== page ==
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Friday, December 24, 2021

Removing fossil fuels from ammonia-based fertiliser production

Farm productivity depends on nitrogen fertilisers. 

Large-scale ammonia plants have dominated the industry and these use fossil fuels as a chemical feed stock and energy. 

Other options are available - that use renewable feed stock and renewable energy to replace the fossil fuels used in traditional plants. 

Their is also an opportunity to make smaller scale production plants that will allow fertiliser to be manufactured near to both the renewable feed stock and to the farms that use the fertiliser. 

Urea is a widely used nitrogen fertiliser. Global production is estimated to have been 240 million tonnes in 2019. 

Most is made with natural gas as a feed stock and a source of energy. 

One tonne of urea has for much of the last ten to twenty years has cost about $500. It has risen sharply in price in 2021, costing around $1,500 a tonne. 

One tonne of urea contains 200 kilograms of carbon. 

Wheat straw and other crop waste containing cellulose contains this same amount of carbon in each 450 kilograms of cellulose. 

The first step in making urea is to produce synthesis gas - a mixture of hydrogen and carbon monoxide. 

This can be carried out with a device to gasify biomass. 

An example is the gasifier made by All Power Labs which it builds to make synthesis gas it uses to power an engine to drive an electricity generator. 


The PP30 Power Pallet is the culmination of our long work to create an expertly engineered, small-scale gasification solution that is realistic for today’s user. While personal scale gasification has long held tremendous promise, the realities of making it work usually prove too much for regular mortals. The high bar of operator expertise and extreme sensitivity to fuel particulars usually combine to make what seems simple in principle, exceedingly difficult in practice.

The Power Pallet has significantly widened this window for success by embedding the needed operator expertise in an onboard electronic brain.

To increase the proportion of hydrogen in the synthesis gas - for a following ammonia production step - an electrolyzer that produces some hydrogen by electrolysis of water using renewable electricity - could also supply pure oxygen to use in the gasifier. 

To convert the carbon monoxide to carbon dioxide and more hydrogen - both of which are used in later steps-

  • hydrogen to react with nitrogen to produce ammonia, and 
  • carbon dioxide to react with that ammonia to produce urea 

- a small-scale methane reforming unit is produced by Tokyo Gas that it uses as a fuel processing module in domestic fuel cell appliances.

Ene Farm Fuel Processing System by Tokyo Gas
Ene Farm Fuel Processing System by Tokyo Gas


Because the three reactions take place at different temperatures, conventional practice is to use three varieties of reaction vessel. However, Tokyo Gas developed an integrated fuel processor that can handle the three chemical reactions in one vessel in 2000.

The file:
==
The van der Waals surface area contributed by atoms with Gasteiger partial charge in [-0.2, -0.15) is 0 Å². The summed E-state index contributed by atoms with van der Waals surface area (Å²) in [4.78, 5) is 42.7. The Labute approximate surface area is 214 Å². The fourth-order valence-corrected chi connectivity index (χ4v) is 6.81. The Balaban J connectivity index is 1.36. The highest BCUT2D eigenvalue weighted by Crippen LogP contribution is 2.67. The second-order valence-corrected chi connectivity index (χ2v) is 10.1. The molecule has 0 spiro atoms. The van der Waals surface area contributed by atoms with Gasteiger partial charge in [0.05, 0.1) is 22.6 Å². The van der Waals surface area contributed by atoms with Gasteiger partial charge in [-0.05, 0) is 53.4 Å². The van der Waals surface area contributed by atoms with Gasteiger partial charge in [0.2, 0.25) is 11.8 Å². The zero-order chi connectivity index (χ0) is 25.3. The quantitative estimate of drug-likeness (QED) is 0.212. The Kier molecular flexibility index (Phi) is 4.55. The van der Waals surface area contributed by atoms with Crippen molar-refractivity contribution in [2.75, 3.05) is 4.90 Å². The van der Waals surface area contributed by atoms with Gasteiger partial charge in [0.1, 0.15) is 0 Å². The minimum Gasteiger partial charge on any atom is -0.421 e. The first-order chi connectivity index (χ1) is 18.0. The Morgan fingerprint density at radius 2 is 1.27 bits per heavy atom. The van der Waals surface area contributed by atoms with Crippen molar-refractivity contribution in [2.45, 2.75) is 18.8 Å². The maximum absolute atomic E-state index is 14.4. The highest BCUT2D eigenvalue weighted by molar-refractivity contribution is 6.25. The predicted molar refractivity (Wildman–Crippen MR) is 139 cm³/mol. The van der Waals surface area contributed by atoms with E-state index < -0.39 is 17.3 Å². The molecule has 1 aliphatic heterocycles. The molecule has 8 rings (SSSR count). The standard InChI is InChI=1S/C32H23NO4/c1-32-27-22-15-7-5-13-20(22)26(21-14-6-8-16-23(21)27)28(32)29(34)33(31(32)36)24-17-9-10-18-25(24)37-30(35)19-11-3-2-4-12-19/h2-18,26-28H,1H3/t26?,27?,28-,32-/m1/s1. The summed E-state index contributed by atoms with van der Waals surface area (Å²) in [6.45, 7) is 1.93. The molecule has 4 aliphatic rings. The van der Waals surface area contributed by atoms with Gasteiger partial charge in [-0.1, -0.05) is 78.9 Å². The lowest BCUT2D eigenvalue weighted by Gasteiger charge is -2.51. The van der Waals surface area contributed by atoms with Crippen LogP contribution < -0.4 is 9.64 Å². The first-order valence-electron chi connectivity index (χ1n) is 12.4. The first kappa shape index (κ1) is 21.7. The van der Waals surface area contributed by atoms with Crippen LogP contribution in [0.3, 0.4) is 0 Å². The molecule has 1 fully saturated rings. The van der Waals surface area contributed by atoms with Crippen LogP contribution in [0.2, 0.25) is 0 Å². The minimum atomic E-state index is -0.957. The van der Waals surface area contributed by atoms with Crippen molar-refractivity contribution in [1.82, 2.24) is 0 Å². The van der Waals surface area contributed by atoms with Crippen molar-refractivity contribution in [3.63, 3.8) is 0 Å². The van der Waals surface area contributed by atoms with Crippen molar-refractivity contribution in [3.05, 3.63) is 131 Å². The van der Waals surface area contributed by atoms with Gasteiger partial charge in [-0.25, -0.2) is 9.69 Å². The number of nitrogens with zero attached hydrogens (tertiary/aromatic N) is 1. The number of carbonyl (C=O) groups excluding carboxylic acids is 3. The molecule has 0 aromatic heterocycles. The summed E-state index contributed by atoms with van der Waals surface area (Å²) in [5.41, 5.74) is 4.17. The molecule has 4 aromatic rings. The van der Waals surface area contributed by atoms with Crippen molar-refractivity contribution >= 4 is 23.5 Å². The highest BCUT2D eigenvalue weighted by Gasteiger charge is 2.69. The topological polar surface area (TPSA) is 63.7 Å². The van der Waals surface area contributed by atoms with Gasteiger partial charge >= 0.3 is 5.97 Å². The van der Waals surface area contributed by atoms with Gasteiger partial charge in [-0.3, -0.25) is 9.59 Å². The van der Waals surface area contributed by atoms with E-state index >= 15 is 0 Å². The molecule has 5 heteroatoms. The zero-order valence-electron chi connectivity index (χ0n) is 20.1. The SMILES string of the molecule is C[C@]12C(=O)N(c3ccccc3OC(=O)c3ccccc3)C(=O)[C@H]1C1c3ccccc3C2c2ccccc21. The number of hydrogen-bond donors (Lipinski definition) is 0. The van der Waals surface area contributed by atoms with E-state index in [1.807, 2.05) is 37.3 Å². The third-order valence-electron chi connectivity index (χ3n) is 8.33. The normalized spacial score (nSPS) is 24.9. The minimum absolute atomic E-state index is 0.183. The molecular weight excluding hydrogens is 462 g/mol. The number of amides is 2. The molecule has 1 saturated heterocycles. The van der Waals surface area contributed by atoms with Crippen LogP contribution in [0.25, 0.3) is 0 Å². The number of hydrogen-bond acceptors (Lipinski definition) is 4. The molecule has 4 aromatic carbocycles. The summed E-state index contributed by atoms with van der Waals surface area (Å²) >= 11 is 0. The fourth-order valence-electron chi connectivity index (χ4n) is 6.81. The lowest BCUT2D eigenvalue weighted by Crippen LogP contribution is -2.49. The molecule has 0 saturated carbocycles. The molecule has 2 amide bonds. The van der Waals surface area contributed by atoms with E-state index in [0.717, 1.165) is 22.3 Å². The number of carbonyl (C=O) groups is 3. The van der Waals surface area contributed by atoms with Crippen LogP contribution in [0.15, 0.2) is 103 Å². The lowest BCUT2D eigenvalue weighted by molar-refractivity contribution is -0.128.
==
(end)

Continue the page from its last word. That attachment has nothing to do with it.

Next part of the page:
We set a mass production target for 2003, and subsequently achieved further structural streamlining, developed and improved a high-performance catalyst, and reviewed the catalyst operating method. 

As a result, we succeeded in reducing total volume of the fuel processor by one third and production costs by two thirds in 2013.

The only other ingredient is nitrogen. Membrane filters are available that filter nitrogen from air for medium scale production processes.

A typical manufacturer of nitrogen membrane filters is Generon

Since the first large-scale ammonia production plants were built, many technical enhancements have been identified in the equipment to maintain the optimum temperature and pressure, the design of catalysts, and the development of chromium-molybdenum steel reaction tubes. Each of these enhancements can be replicated in a scaled-down plant. 

Small scale ammonia production plants are in operation that operate with renewable energy. 

The Siemens green ammonia test plant uses wind power to convert hydrogen and nitrogen to ammonia.
The Siemens green ammonia test plant uses wind power to convert hydrogen and nitrogen to ammonia.


Siemens in the UK is working with researchers at the University of Oxford, the UK’s Science and Technology Facilities Council, and Cardiff University to run a demonstration plant using the typical Haber-Bosch process, powering it with wind. Ian Wilkinson, program manager in corporate technology at Siemens, names two reasons the firm chose to use only mature technology available today to run its plant.

First, Siemens wants to show that it can produce ammonia renewably, in a way that it can quickly scale up. The company also views the plant as a test system for ongoing technology development, including Haber-Bosch catalyst development and ammonia combustion tests.

The plan has worked so far. The small plant, set up in shipping containers, takes electricity from a wind turbine, runs it through a hydrogen electrolysis unit, and then uses the resulting hydrogen to synthesize ammonia.